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Keenan: To supplement or not to supplement

Dec 16, 2019

… In the other corner of this epic debate we have the nutritional supplements industry, ably personified by Traj Nibber, founder and CEO of Advanced Orthomolecular Research. Trained as a pharmacist, and holding a PhD in pathology, he came to Canada from the United Kingdom in 1989 and started a pharmacy in Smiths Falls, Ont. Back then, drug stores sold everything from tissues to tobacco but generally didn’t devote much shelf space to supplements.

Nibber started creating customized supplements for people with HIV, sometimes giving them out for free.

He founded Advanced Orthomolecular Research (AOR) in 1991, saying the name comes from the motto of Linus Pauling to have “the right molecule in the right place at the right time” since ortho is the Greek prefix for “correct.”

For Nibber, this means pioneering research into new supplements, meticulous sourcing of ingredients, and careful attention to delivery in the body. In a tour of their large Calgary headquarters, I saw processing stations that would make a pharmaceutical company proud. I also watched technicians work on the best way to create a capsule that will dissolve in the body in exactly the right way.

Nibber points to the success of AOR’s research, noting that they were the first in Canada to offer many ingredients such as glucosamine sulphate. Today, you can find capsules of that in bodybuilding stores and even in Costco.

Their latest innovation, and the reason I wound up visiting them, is a move to tailor supplements to individuals based on a DNA test. I am hugely interested in the future of personalized medicine, so I gave up a sample of my saliva (labelled with a fake name for privacy of course). AOR provided their MyBlueprint test to me for free, but it’s available on their website (aor.ca) for $300.

The results were fascinating! The test analyzes “84 SNPs, 65 genes, 41 Clinical end points, and 8 key health categories.” A key advantage of the AOR product over other DNA tests is that the report (mine was 51 pages) interprets your results in plain language. So, for example, I learned that I have a variant of the CYP2R1 gene that makes my body less able to make Vitamin D from sunlight than other people.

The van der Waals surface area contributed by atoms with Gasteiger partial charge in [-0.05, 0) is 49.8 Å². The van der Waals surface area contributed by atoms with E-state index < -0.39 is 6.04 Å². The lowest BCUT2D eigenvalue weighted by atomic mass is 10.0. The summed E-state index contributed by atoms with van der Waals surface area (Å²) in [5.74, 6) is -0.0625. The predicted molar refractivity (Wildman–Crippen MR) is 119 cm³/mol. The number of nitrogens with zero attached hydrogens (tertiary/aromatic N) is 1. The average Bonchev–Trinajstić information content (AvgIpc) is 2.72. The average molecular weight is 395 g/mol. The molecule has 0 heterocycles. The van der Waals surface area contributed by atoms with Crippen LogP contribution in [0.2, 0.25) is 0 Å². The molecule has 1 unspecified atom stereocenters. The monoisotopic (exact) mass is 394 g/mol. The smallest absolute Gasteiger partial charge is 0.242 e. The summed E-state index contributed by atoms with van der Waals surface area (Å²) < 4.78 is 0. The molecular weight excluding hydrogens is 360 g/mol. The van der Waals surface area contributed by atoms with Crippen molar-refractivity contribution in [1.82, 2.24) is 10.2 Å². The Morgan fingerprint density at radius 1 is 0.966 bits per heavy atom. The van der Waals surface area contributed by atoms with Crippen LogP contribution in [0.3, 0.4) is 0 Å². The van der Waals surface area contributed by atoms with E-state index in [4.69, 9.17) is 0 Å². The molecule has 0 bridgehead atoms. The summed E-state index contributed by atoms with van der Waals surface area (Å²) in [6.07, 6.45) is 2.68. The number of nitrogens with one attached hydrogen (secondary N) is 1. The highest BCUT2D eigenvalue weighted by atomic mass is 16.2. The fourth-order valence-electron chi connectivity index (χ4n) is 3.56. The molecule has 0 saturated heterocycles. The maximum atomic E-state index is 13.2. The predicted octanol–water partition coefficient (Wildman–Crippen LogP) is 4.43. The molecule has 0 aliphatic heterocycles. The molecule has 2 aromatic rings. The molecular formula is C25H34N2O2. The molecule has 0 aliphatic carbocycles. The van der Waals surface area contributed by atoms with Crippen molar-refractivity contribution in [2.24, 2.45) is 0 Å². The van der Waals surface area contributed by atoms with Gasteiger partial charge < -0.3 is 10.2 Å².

This turns out to have a direct men’s health connection, since, according to Dr. Paul Hrkal, a naturopathic doctor based in Mississauga, “Vitamin D is very important for the production of testosterone.” He adds that “there are very few natural health products that support the body’s own production of testosterone. Vitamin D and zinc are two of the ones that have the best evidence behind them” He adds that these nutrients are relatively hard to get from food in the typical Canadian diet, unless you are a fan of cod liver oil.

Everyone agrees that you should get proper medical advice about nutritional supplements, and that there are clear cases of deficiency, like the famous sailors with scurvy where Vitamin C deficiency was the culprit and citrus fruits the simple remedy.

As for Christmas dinner, you could bring along your genetic test as ammunition for this ongoing debate, but it’s probably smarter to just pass the cranberry sauce.

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Product mentioned in this article

MyBlueprint™

MyBlueprint™

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AOR’s groundbreaking MyBlueprint™ is a DNA-based Nutrition and Lifestyle Report that uses cutting-edge technology to identify your unique genetic variations. The information in the test provides: 84 SNPs, 65 genes, 41 Clinical endpoints, and 8 key health categories.

For more information visit myblueprintdna.ca

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